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Schools: Church Schools

Volume 718: debated on Wednesday 7 April 2010

Questions

Asked by

To ask Her Majesty's Government what factors they consider, in conjunction with local education authorities and diocesan representatives, in promoting and encouraging church schools. [HL3138]

To ask Her Majesty's Government what links they maintain with diocesan boards of education with regard to Church of England schools. [HL3141]

To ask Her Majesty's Government whether there are any proposed closures, or consultations on potential closures, of Church of England schools, taking place in central Liverpool; and, if so, what is their position on the possibility of any closures. [HL3142]

The Government are not directly involved in individual decisions on making changes to local school provision, including promoting the establishment of new maintained schools and the closure of existing schools.

We acknowledge the long-standing tradition of church schools in this country and the significant contribution that they continue to make to our education system. We remain committed to supporting church schools where local consultation has shown that this is what parents and the local community want. We have regular contact with faith group national bodies, including the Education Division of the Archbishops’ Council of the Church of England which is invited to termly stakeholder meetings at the Department for Children, Schools and Families. Its members then feed back any required information to their dioceses.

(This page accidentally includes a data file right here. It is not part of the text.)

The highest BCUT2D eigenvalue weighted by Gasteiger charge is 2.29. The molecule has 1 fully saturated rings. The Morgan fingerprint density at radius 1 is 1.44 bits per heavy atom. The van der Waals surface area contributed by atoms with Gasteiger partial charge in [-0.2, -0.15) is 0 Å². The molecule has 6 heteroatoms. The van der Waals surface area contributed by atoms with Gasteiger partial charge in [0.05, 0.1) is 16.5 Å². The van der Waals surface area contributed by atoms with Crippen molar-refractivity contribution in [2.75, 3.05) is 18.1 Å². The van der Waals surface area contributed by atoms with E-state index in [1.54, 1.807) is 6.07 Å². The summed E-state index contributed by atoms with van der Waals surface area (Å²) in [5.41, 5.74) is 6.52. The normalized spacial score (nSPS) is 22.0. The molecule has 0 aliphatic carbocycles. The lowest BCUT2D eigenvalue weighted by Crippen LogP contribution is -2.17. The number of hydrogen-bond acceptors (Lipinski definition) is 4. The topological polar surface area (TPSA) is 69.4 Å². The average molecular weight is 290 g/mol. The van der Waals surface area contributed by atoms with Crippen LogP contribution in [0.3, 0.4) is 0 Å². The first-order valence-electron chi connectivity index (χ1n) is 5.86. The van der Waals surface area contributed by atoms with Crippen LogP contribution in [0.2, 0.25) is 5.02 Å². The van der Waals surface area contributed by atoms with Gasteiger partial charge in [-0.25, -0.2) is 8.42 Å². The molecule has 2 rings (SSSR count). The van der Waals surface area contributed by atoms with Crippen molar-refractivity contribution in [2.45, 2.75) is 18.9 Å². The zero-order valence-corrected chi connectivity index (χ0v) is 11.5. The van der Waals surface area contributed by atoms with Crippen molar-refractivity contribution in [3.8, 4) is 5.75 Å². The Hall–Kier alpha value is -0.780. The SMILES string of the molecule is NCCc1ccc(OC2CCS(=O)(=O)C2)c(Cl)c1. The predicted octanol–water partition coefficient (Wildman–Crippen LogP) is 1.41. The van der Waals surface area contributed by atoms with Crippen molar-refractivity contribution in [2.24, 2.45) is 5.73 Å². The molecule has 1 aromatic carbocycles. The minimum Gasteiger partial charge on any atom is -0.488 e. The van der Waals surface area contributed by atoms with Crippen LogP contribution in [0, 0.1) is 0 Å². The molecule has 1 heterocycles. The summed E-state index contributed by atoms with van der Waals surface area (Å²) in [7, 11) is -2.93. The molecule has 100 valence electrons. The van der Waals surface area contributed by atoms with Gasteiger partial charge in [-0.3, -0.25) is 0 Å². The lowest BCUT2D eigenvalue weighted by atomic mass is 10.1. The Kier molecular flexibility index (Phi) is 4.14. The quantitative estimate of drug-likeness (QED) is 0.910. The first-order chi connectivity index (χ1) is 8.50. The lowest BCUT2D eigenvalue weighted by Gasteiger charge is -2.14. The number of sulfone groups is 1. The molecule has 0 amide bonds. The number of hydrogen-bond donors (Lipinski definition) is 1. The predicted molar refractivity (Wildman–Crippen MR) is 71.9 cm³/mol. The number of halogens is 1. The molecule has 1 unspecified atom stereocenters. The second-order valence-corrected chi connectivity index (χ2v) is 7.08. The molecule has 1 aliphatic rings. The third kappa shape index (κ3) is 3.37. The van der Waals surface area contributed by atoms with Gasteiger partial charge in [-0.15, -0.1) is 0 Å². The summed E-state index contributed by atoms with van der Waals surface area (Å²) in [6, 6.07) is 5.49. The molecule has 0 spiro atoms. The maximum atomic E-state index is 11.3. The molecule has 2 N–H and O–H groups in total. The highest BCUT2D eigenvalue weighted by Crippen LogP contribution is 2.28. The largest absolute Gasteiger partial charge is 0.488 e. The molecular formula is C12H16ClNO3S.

The role of diocesan boards of education is secured in law by the Diocesan Boards of Education Measure 1991. This requires every diocese to have a Diocesan Board of Education and that its functions are to include, among other things, promoting education that is consistent with the faith and practice of the Church of England, promoting religious education and worship in schools in the diocese and promoting church schools in the diocese.

Where changes to local school provision are proposed a statutory process must be followed, which includes consultation with all those likely to be affected by the proposals. The process is decided at a local level under established decision-making arrangements, normally by the local authority. There are rights of appeal to the independent schools adjudicator in certain cases. In recognition of the importance of their schools to the education system, both the Church of England and Roman Catholic dioceses have a right of appeal in the majority of cases, even where church schools are not directly involved.

Our records show that St Margaret of Antioch Church of England Primary School has been approved under local decision-making arrangements for closure from 30 August 2010, and the displaced pupils will be accommodated at a local community primary school. We are not aware of any current consultations on potential school closures in the Liverpool area. However, under the statutory process any consultation would be a matter for either the local authority or the school concerned.